I read a couple of interesting things on happy endings recently, and Valentine’s Day seemed like an appropriate time to reflect on them in a really negative way.
Romance writers and readers use HEA (‘happy ever after’) and HFN (‘happy for now’) as shorthand for endings. If a book ends with a wedding or similar level of commitment, that tends to be an HEA – obstacles conquered, commitment made. A less definite ending counts as an HFN, and may suggest a sequel might be on the cards to take our heroes/heroines to the ultimate HEA.
But, if you’ve ever actually been to a wedding, you’ll have noticed that the celebrant spends half his or her time explaining that a wedding is a beginning, not an end. It’s worth noting that 42% of marriages in England and Wales now end in divorce. Happy Valentine’s Day!
Charlie Cochrane wrote thoughtfully on whether you can give your characters a HEA with any plausibility at all in gay historical romance. Personally, I think that’s still a valid question if you take the words ‘gay historical’ out .
Basically, in any relationship, you can conquer the misunderstandings, the communication problems, the dragons/warlocks/albino monk terrorists trying to kill you, the issue that he’s a cat shifter and you’re a honey badger, whatever, and get to the point of a serious mutual commitment. But the real work starts after the thank-you notes are written/blood cleared up/novel ends. It starts as you squabble over towel choices, and get irritated, with each other’s parents, and realise that apparently you’ve tied yourself for life to someone who can’t grasp that the bins go out on Wednesday night, so you have to do it every single bloody week. Wednesday. Is that really so hard?
I was struck by an observation in this terrific post on sex scenes by Joanna Chambers.
When I re-read old and much-loved Georgette Heyer novels, I occasionally worry that the whole relationship’s going to go south as soon as the MCs try to consummate it. I loved Friday’s Child when I was 15, but now I can’t imagine Hero and Sherry having sex. (Actually, that is a lie, but I do have a vivid imagination).
I wholeheartedly disagree with this particular example (I’m convinced they’d be at it like rabbits as soon as they worked out what goes where, which in fairness might take some time because they’re both idiots). But it started me thinking about the ‘after the book’ endings, which I’ve written on previously so I’m just going to copy/paste and save effort:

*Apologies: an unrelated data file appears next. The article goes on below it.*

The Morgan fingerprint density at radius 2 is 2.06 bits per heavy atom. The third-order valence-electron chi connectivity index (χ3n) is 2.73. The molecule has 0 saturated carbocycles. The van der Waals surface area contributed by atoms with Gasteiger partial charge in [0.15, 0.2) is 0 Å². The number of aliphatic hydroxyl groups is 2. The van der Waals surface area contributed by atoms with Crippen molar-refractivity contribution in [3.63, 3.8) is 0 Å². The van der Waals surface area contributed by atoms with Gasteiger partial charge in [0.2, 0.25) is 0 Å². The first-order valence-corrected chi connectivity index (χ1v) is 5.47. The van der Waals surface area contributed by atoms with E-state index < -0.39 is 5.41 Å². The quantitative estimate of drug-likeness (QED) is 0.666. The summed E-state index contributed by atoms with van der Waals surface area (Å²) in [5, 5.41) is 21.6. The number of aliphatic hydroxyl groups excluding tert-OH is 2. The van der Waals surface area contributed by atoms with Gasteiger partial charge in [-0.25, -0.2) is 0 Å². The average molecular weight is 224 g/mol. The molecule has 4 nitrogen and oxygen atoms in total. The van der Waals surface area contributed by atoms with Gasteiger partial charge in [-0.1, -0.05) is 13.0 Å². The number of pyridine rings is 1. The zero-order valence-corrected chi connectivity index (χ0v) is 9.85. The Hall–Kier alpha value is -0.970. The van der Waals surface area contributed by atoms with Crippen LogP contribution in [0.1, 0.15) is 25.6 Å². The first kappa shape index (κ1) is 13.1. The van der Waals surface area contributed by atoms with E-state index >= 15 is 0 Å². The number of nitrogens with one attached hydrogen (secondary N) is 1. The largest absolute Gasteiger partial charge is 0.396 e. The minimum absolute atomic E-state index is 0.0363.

Consider possibly the greatest romance ever written: These Old Shades by Georgette Heyer. If you haven’t read this, a) do, and b) spoilers follow.
Avon, a really nasty dissolute 45-year-old rake, falls for Léonie, a 17-year-old spitfire. At last, he vows he will be worthy of her, and we fade out on Léonie dancing on a table, whooping up the newly discovered joys of the marital bed. Happy Ever After.
Then Heyer wrote Devil’s Cub, featuring Avon and Léonie’s grown son Dominic. Dominic is a dissolute disappointment to his parents. They have fought about him. They have been unhappy. And now Avon is an old, old man, and soon Léonie will be a widow, and even when Dominic marries the right woman, Léonie doesn’t like her. And then, even worse, there’s An Infamous Army, where we learn that Dominic’s kids are horrible and he was obviously as rotten a husband as anyone would have guessed.
I wish I’d never read the second two books. Avon and Léonie’s story should end with her dancing on the table while he laughs.
Nobody would read These Old Shades and call it an HFN ending, but it is. Avon and Léonie get their happy ever after only if we close down their story there. And that’s not just because of the two subsequent books; it’s because nobody gets a happy ending once you think beyond the big moment. People get old, and sick. They argue. They die. I don’t just dislike An Infamous Army for the above reasons; I dislike it because in its world Avon and Léonie are long dead and forgotten and nobody cares about them any more.
You know what the most HEA Heyer wrote is? A Civil Contract, where the hero spends most of the book in love with another woman, not his unwanted financial-transaction wife, and finally comes to realise that his wife is the one he wants to live with. Not a fantasy image, not a beautiful goddess, but a quietly contented partnership with the mother of his child, bobbing along. It’s the most plausible HEA she ever wrote, and the least romantic romance.
So: my name is KJ and I’m a romance author who doesn’t believe in happy ever after. I believe in happy for now. I believe in working hard for happy for now, I live in hope that you can sustain ‘now’ for a pretty long time. And I think that’s fine, actually, because ‘now’, the present moment that you’re living in, is all any of us actually have. The rest is hope.
Do you want an HEA and damn the plausibility, or will an HFN do you fine? Have at it in the comments!